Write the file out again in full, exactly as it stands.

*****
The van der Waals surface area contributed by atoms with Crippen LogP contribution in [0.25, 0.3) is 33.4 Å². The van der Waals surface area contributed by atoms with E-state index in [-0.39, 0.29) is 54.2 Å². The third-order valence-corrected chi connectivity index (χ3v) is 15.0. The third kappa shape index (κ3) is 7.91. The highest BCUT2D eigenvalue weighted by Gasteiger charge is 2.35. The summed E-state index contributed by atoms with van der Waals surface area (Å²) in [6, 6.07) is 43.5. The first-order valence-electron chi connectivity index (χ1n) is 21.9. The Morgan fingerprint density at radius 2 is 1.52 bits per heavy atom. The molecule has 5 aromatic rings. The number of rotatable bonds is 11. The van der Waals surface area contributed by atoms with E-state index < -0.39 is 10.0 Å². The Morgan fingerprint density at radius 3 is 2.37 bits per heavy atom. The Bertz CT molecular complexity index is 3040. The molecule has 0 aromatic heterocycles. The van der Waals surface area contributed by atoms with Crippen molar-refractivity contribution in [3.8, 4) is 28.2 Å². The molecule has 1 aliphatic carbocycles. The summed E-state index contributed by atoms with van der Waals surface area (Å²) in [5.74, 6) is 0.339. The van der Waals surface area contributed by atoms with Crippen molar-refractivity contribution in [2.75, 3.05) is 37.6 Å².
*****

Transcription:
The van der Waals surface area contributed by atoms with Crippen LogP contribution in [0.25, 0.3) is 33.4 Å². The van der Waals surface area contributed by atoms with E-state index in [-0.39, 0.29) is 54.2 Å². The third-order valence-corrected chi connectivity index (χ3v) is 15.0. The third kappa shape index (κ3) is 7.91. The highest BCUT2D eigenvalue weighted by Gasteiger charge is 2.35. The summed E-state index contributed by atoms with van der Waals surface area (Å²) in [6, 6.07) is 43.5. The first-order valence-electron chi connectivity index (χ1n) is 21.9. The Morgan fingerprint density at radius 2 is 1.52 bits per heavy atom. The molecule has 5 aromatic rings. The number of rotatable bonds is 11. The van der Waals surface area contributed by atoms with E-state index < -0.39 is 10.0 Å². The Morgan fingerprint density at radius 3 is 2.37 bits per heavy atom. The Bertz CT molecular complexity index is 3040. The molecule has 0 aromatic heterocycles. The van der Waals surface area contributed by atoms with Crippen molar-refractivity contribution in [3.8, 4) is 28.2 Å². The molecule has 1 aliphatic carbocycles. The summed E-state index contributed by atoms with van der Waals surface area (Å²) in [5.74, 6) is 0.339. The van der Waals surface area contributed by atoms with Crippen molar-refractivity contribution in [2.75, 3.05) is 37.6 Å².